Environmental engineer Smruthi Karthikeyan had spent just a couple of days working in her new lab at the University of California, San Diego when the state instituted its first coronavirus lockdown in March 2020.
She’d been brought on as a postdoc by biologist Rob Knight to develop new techniques for studying how microbes in complex ecosystems shape human health and vice versa. The COVID-19 pandemic quickly put a new spin on that mission.
Soon, the lab pivoted to support the coronavirus response. Infections were outpacing testing capacity in San Diego County, Karthikeyan says. Meanwhile, the university wanted to keep the campus open for its 10,000 students still living on campus and 25,000 workers. There had to be a way to monitor infections without requiring thousands of people to get tested all the time, Karthikeyan and colleagues thought.
Public health researchers had previously tested wastewater for pathogens as a way to spy on the movements of infectious agents in communities. Viruses, bacteria and parasites can show up in stool before people exhibit symptoms, giving clues to a coming outbreak. But no one had implemented such a system to track a respiratory virus before, and never at a scale of tens of thousands of people.
Karthikeyan was up for the challenge.
The wastewater monitoring system that Karthikeyan and colleagues developed and implemented at UC San Diego, reported July 7 in Nature, processes upward of 200 samples per day. Previous methods could process a maximum of eight samples, she says. What’s more, the system has identified newly spreading coronavirus variants up to two weeks earlier than clinical testing and accurately forecasted the mix of variants infecting students and staff.
That has given school officials more time to take action to keep infection rates low. During the study period from November 2020 to September 2021, the proportion of clinical tests that were positive was less than one percent, Karthikeyan says, dramatically lower than rates in the surrounding area and many other college campuses at the time.
Among the key players in the team’s monitoring system are 131 robots that collect wastewater samples throughout each day from 360 university buildings. Back at the lab, the samples are screened for viral RNA and results are fed into a publicly available online dashboard created as part of the project.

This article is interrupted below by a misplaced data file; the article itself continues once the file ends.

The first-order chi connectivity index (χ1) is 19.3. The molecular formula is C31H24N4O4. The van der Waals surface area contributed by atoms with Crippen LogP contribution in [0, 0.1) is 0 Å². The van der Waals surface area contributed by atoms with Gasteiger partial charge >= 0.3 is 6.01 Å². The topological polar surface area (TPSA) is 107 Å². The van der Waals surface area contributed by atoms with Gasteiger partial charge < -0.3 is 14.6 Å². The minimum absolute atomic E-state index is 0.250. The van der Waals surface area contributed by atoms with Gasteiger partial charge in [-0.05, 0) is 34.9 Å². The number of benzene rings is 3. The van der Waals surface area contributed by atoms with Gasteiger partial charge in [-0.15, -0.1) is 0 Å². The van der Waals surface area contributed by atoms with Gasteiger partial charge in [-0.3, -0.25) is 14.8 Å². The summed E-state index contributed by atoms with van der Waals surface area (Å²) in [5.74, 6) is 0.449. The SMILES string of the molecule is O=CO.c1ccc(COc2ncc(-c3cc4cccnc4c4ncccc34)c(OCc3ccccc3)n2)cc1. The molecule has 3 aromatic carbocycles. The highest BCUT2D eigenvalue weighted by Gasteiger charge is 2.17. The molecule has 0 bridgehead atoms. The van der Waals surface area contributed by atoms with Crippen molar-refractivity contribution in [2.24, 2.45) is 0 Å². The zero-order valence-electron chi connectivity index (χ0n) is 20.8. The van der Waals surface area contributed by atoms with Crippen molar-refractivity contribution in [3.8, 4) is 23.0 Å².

Karthikeyan’s team isn’t the only one using human waste to get a jump on COVID-19. But the scale of the monitoring “is a bit unprecedented,” says Ameet Pinto, an environmental engineer at Georgia Tech in Atlanta. During the study period, Karthikeyan and colleagues processed a total of nearly 20,000 samples. “That’s amazing,” he says.
A positive result triggers a campus-wide notification via smartphone app. For dorms, anyone who lives in the building is mandated to get tested for COVID-19, while anyone who may have recently been in the building is strongly encouraged to get tested.
To increase access to tests, the team swapped candy in vending machines for at-home test kits and installed test drop boxes in the buildings. Karthikeyan’s team processes the tests and sends results within a day.
Anyone testing positive for the coronavirus is moved to a designated isolation dorm or instructed to isolate at home if they live off campus. If the coronavirus shows up in the next day’s wastewater test, the building’s remaining occupants will receive a notification to test again.
To figure out which variants are causing infections at the university, Karthikeyan’s team built a freely available computational tool called Freyja. It uses a library of genetic markers to identify the relative abundances of well-known and emerging variants in the wastewater. Freyja detected the emerging delta variant on campus 14 days before clinical tests did, Karthikeyan and colleagues report.
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Growing the effort
Based on success at the university, San Diego County officials asked the researchers to test a modified version of the system at the Point Loma Wastewater Treatment Plant, which serves more than 2.2 million residents, and at 17 public schools. Elementary school students got to name the robots, dubbing the machines Sir-Poops-a-Lot, Harry Botter and the Rancid Water, and other silly monikers, Karthikeyan said with a chuckle.
On the county level, the system detected the emergence of the omicron variant 11 days before clinical testing, the team reports in the same study in Nature. A detailed analysis of the public school data hasn’t yet been published.
Karthikeyan and colleagues’ methods have been adapted by researchers at the state, national and international levels. For instance, the U.S. Centers for Disease Control and Prevention and the Food and Drug Administration use Freyja to track variants in wastewater across the country.
The system is now being used to monitor monkeypox, and the team is working on how it can detect other pathogens that may be spreading unnoticed. That work has the potential to have a huge impact on wastewater epidemiology, Pinto says.
Karthikeyan will launch her own lab at Caltech in 2023, where she plans to adapt these tools for monitoring groundwater. Communities of microbes that live there can serve as sentinels, flagging disturbances from pollution, climate change and more, she says. “My whole thing is to look at a much larger system from a very tiny lens.”
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